West Edition

Three of five incumbents are unopposed in Inglewood election

INGLEWOOD — Three of five incumbents up for re-election April 4 on the Inglewood City Council and school board are unopposed.

Voters will go to the polls to elect City Council representatives in District 1 and District 2.

On the school board, Seats 1, 2 and 3 are on the ballot.

Incumbent City Councilman George Dotson drew three challengers for his District 1 seat.

Dotson is completing his first term on the council after being elected in 2013. Prior to that, he was a city commissioner for 20 years.

He is being challenged by .

In District 2, Councilman Alex Padilla is unopposed.

For the school board, incumbents Carliss McGhee in Seat 2 and Melody Ngaue-Tu’uholoaki in Seat 3 are unopposed.

The only contested seat is Seat 1 where Margaret Richards-Bowers chose not to seek re-election due to health issues.

Seeking to replace her are Dionne Faulk and Odest Riley Jr.

“I’m campaigning because I know what it’s like to be a student here in this community,” Riley said. “And because of my current job as owner and CEO of a real estate and lending company, I know how to balance a budget and the fundamental basics of how financial business works.”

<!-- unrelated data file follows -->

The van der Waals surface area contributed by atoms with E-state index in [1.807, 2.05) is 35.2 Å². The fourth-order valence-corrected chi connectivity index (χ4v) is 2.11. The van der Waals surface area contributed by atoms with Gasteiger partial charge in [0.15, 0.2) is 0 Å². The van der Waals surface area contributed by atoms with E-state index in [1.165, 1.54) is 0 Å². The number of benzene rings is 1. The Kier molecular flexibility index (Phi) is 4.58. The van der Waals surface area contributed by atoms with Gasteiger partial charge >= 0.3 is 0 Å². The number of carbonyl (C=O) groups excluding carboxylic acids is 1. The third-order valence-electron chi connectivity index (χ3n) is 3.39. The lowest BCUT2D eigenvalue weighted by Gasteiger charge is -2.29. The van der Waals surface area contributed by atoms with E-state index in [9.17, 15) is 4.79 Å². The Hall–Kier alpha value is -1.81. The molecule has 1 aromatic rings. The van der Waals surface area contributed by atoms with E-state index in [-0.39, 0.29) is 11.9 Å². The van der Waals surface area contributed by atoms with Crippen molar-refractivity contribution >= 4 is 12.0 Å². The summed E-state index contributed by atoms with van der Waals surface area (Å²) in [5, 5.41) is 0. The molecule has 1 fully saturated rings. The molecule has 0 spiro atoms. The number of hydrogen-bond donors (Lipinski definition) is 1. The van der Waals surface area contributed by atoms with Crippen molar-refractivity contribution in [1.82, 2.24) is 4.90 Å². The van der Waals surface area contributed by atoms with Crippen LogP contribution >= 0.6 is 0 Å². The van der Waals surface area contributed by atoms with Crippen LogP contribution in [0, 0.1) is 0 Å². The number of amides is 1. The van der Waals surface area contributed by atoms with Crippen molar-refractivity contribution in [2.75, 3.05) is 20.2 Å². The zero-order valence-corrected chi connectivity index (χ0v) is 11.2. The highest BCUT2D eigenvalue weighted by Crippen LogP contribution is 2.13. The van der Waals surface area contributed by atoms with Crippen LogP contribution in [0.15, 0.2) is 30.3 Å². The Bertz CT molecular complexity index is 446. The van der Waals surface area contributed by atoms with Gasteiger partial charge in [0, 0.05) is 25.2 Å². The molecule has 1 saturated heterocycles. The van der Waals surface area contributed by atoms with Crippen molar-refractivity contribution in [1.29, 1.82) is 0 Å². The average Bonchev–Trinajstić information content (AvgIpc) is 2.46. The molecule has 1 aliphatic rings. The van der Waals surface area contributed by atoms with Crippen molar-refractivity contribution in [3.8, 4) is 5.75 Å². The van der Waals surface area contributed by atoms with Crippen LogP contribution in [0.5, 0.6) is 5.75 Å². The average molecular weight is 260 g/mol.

Faulk has been endorsed by Assemblywoman Autumn Burke and Assemblyman Mike Gipson, state Sen. Mark Bradford and the Los Angeles County Democratic Party. She has a bachelor’s degree in economics from Cal State Dominguez Hills and a law degree from the University of West Los Angeles.

Riley has a ballot designation of financial consultant/instructor. He is endorsed by Inglewood Mayor James Butts as well as City Council members George Dotson, Alex Padilla and Ralph Franklin as well as three school board members, Ngaue-Tuuholoaki, McGhee and Richards-Bowers.

Faulk did not return phone calls for comment.

Also on the ballot is Measure DE, a measure placed on the ballot by the City Council at the request of the school board.

Measure DE could change the way school board members are elected. Currently school board members run for five separate offices but they are elected by voters citywide.

If Measure DE is approved by voters, the school board would determine how members are elected. It could be by district, in which the district would be divided into five individual districts. Candidates would have to run in the district they resided in and only voters living in that district could vote for them.

The Los Angeles Unified School District’s school board is elected in this manner.

A no vote continues the current manner of electing the school board.